While pipeline construction requires a substantial capital expenditure, it is fast becoming the preferred mode of transportation of oil and gas resources when there is a long-term commitment between trade partners. As a result, the global oil and gas trunk pipeline length is set to increase by over 100,000km by 2015.
The majority of oil and gas transportation occurs through tankers and pipelines. Oil and gas companies tend to prefer pipeline trade over trade through tankers, as pipeline trade requires fewer operational procedures and low operating expenditure.
High consuming nations will go to new lengths to meet oil and gas demand
GlobalData estimates that the global oil and gas trunk pipeline length will increase by 104,884.2km during 2011–2015, the top five countries in terms of planned pipeline length addition will account for around half of all planned additions globally; namely Russia, India, the US, China and Canada.
Russia plans to develop pipeline infrastructure to target Asian markets such as Korea and China for oil and gas exports, while China plans to add pipelines to secure its oil and gas supplies from source countries such as Myanmar and Russia.
However, India, the US and Canada mainly plan to develop their pipeline infrastructure for transportation reasons. While India is focused on the internal transportation of gas and petroleum products, the US and Canada seek to transport gas and petroleum products from resource-rich to resource-deficient regions across their large geographical areas.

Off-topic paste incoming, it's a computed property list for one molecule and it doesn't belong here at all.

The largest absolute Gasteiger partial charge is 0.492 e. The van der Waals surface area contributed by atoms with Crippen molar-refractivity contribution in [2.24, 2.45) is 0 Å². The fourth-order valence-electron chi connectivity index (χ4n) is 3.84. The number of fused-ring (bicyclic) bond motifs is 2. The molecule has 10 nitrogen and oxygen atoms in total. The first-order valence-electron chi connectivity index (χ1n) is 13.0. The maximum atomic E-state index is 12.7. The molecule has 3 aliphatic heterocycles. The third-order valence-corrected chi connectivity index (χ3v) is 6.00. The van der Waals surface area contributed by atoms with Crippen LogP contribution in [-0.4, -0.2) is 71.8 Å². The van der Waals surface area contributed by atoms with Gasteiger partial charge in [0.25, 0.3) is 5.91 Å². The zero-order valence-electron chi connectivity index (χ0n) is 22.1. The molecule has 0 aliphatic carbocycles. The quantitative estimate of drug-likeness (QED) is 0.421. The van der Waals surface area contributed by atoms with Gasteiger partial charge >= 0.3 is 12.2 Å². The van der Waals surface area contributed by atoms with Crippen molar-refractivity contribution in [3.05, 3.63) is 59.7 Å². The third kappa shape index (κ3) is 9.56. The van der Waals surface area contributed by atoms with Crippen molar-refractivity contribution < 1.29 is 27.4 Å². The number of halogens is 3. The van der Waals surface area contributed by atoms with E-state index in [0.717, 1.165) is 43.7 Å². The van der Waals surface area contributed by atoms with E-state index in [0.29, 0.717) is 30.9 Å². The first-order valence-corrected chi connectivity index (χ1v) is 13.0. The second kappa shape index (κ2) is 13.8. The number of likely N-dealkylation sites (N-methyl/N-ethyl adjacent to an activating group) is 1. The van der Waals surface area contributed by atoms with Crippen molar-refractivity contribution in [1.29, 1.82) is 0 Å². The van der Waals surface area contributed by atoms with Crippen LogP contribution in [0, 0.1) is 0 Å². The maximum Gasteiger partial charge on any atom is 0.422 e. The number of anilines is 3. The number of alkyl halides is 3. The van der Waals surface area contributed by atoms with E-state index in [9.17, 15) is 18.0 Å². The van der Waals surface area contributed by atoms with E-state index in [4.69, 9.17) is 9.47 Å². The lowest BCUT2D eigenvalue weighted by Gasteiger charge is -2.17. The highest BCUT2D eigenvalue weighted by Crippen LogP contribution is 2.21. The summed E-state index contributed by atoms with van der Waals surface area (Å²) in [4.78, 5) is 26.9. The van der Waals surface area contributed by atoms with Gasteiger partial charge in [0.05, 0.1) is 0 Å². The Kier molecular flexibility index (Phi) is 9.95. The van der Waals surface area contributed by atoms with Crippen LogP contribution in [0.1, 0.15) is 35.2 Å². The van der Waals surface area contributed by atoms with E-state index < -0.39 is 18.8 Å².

The successful development of unconventional energy sources in North America has led to new pipeline construction projects in the region. Due to the successful development of oil sands in Canada and shale gas fields in the US, the countries are better equipped to meet the growing regional demand across North America. This will, of course, depend on the construction of new pipelines or upgrades to the capacity increment of existing pipelines.
Top countries step on the gas in terms of global pipeline addition plans
Global natural gas production is expected to increase at an average annual growth rate (AAGR) of 2.7% during 2011–2015. During the same period, global oil production is expected to increase at an AAGR of 1.0%. The increase in oil and gas production will naturally lead to the expansion of the existing pipeline network in order to transport the oil and gas production to various demand centers. Due to a higher rate of gas production, gas pipelines will be responsible for 75% of the total global planned pipeline length addition during 2011–2015.
The majority of global pipeline length additions will be associated with state-owned companies. Of the top 10 companies in terms of associated pipeline length, only two companies are privately-owned. This emphasizes the importance of pipeline projects for governments across the world.